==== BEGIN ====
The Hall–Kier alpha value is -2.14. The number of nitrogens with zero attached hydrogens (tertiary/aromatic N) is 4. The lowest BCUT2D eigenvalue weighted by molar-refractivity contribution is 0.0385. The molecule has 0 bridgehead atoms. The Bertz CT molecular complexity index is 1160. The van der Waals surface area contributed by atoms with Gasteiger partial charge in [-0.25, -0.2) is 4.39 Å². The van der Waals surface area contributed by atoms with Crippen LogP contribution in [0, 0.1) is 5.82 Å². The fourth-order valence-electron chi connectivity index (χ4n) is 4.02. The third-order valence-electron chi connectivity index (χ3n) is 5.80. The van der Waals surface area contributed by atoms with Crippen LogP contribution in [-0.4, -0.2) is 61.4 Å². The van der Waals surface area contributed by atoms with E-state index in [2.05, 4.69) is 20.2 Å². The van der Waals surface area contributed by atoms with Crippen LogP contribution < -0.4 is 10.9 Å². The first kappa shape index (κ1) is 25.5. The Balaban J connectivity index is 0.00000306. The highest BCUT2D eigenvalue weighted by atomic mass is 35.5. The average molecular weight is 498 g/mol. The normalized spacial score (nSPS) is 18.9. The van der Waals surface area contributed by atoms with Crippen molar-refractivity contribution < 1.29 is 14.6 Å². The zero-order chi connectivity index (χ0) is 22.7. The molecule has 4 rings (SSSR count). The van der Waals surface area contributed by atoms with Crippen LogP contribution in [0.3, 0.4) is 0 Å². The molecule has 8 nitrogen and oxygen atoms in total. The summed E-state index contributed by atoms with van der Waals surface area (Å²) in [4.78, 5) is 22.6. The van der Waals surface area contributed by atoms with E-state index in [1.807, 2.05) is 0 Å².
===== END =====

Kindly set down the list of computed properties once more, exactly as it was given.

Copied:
The Hall–Kier alpha value is -2.14. The number of nitrogens with zero attached hydrogens (tertiary/aromatic N) is 4. The lowest BCUT2D eigenvalue weighted by molar-refractivity contribution is 0.0385. The molecule has 0 bridgehead atoms. The Bertz CT molecular complexity index is 1160. The van der Waals surface area contributed by atoms with Gasteiger partial charge in [-0.25, -0.2) is 4.39 Å². The van der Waals surface area contributed by atoms with Crippen LogP contribution in [0, 0.1) is 5.82 Å². The fourth-order valence-electron chi connectivity index (χ4n) is 4.02. The third-order valence-electron chi connectivity index (χ3n) is 5.80. The van der Waals surface area contributed by atoms with Crippen LogP contribution in [-0.4, -0.2) is 61.4 Å². The van der Waals surface area contributed by atoms with E-state index in [2.05, 4.69) is 20.2 Å². The van der Waals surface area contributed by atoms with Crippen LogP contribution < -0.4 is 10.9 Å². The first kappa shape index (κ1) is 25.5. The Balaban J connectivity index is 0.00000306. The highest BCUT2D eigenvalue weighted by atomic mass is 35.5. The average molecular weight is 498 g/mol. The normalized spacial score (nSPS) is 18.9. The van der Waals surface area contributed by atoms with Crippen molar-refractivity contribution < 1.29 is 14.6 Å². The zero-order chi connectivity index (χ0) is 22.7. The molecule has 4 rings (SSSR count). The van der Waals surface area contributed by atoms with Crippen LogP contribution in [0.3, 0.4) is 0 Å². The molecule has 8 nitrogen and oxygen atoms in total. The summed E-state index contributed by atoms with van der Waals surface area (Å²) in [4.78, 5) is 22.6. The van der Waals surface area contributed by atoms with E-state index in [1.807, 2.05) is 0 Å².